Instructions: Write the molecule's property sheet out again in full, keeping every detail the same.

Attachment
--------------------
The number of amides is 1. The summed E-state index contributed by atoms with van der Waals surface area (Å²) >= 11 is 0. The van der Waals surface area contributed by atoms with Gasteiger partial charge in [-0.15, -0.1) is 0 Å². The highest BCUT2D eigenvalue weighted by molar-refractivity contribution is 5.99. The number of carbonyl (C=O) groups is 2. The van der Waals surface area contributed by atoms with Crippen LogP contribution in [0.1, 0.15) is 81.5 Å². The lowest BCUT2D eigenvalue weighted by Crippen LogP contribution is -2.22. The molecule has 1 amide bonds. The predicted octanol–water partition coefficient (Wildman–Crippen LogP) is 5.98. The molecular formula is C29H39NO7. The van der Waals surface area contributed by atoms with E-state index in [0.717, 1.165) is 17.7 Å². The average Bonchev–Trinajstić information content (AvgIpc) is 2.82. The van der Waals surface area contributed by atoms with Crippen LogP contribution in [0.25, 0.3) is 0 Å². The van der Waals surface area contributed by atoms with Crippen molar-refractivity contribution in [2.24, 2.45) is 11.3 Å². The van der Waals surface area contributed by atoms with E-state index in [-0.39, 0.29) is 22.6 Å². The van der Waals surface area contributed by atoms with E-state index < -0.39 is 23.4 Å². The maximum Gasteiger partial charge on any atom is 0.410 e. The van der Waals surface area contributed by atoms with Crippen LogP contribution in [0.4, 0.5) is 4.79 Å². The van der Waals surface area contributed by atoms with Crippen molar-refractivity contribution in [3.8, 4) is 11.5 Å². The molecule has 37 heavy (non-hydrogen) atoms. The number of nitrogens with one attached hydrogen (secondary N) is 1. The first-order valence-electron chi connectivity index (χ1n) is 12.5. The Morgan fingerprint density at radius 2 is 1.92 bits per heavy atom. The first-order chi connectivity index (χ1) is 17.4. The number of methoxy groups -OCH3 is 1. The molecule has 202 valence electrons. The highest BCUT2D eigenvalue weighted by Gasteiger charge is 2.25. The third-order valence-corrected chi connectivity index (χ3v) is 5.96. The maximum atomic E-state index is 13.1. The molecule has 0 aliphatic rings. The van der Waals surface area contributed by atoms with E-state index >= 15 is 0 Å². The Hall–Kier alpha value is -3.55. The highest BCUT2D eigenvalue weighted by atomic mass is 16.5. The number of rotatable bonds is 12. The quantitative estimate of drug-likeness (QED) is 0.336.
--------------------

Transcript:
The number of amides is 1. The summed E-state index contributed by atoms with van der Waals surface area (Å²) >= 11 is 0. The van der Waals surface area contributed by atoms with Gasteiger partial charge in [-0.15, -0.1) is 0 Å². The highest BCUT2D eigenvalue weighted by molar-refractivity contribution is 5.99. The number of carbonyl (C=O) groups is 2. The van der Waals surface area contributed by atoms with Crippen LogP contribution in [0.1, 0.15) is 81.5 Å². The lowest BCUT2D eigenvalue weighted by Crippen LogP contribution is -2.22. The molecule has 1 amide bonds. The predicted octanol–water partition coefficient (Wildman–Crippen LogP) is 5.98. The molecular formula is C29H39NO7. The van der Waals surface area contributed by atoms with E-state index in [0.717, 1.165) is 17.7 Å². The average Bonchev–Trinajstić information content (AvgIpc) is 2.82. The van der Waals surface area contributed by atoms with Crippen LogP contribution in [0.25, 0.3) is 0 Å². The van der Waals surface area contributed by atoms with Crippen molar-refractivity contribution in [2.24, 2.45) is 11.3 Å². The van der Waals surface area contributed by atoms with E-state index in [-0.39, 0.29) is 22.6 Å². The van der Waals surface area contributed by atoms with E-state index < -0.39 is 23.4 Å². The maximum Gasteiger partial charge on any atom is 0.410 e. The van der Waals surface area contributed by atoms with Crippen LogP contribution in [0.4, 0.5) is 4.79 Å². The van der Waals surface area contributed by atoms with Crippen molar-refractivity contribution in [3.8, 4) is 11.5 Å². The molecule has 37 heavy (non-hydrogen) atoms. The number of nitrogens with one attached hydrogen (secondary N) is 1. The first-order valence-electron chi connectivity index (χ1n) is 12.5. The Morgan fingerprint density at radius 2 is 1.92 bits per heavy atom. The first-order chi connectivity index (χ1) is 17.4. The number of methoxy groups -OCH3 is 1. The molecule has 202 valence electrons. The highest BCUT2D eigenvalue weighted by Gasteiger charge is 2.25. The third-order valence-corrected chi connectivity index (χ3v) is 5.96. The maximum atomic E-state index is 13.1. The molecule has 0 aliphatic rings. The van der Waals surface area contributed by atoms with E-state index >= 15 is 0 Å². The Hall–Kier alpha value is -3.55. The highest BCUT2D eigenvalue weighted by atomic mass is 16.5. The number of rotatable bonds is 12. The quantitative estimate of drug-likeness (QED) is 0.336.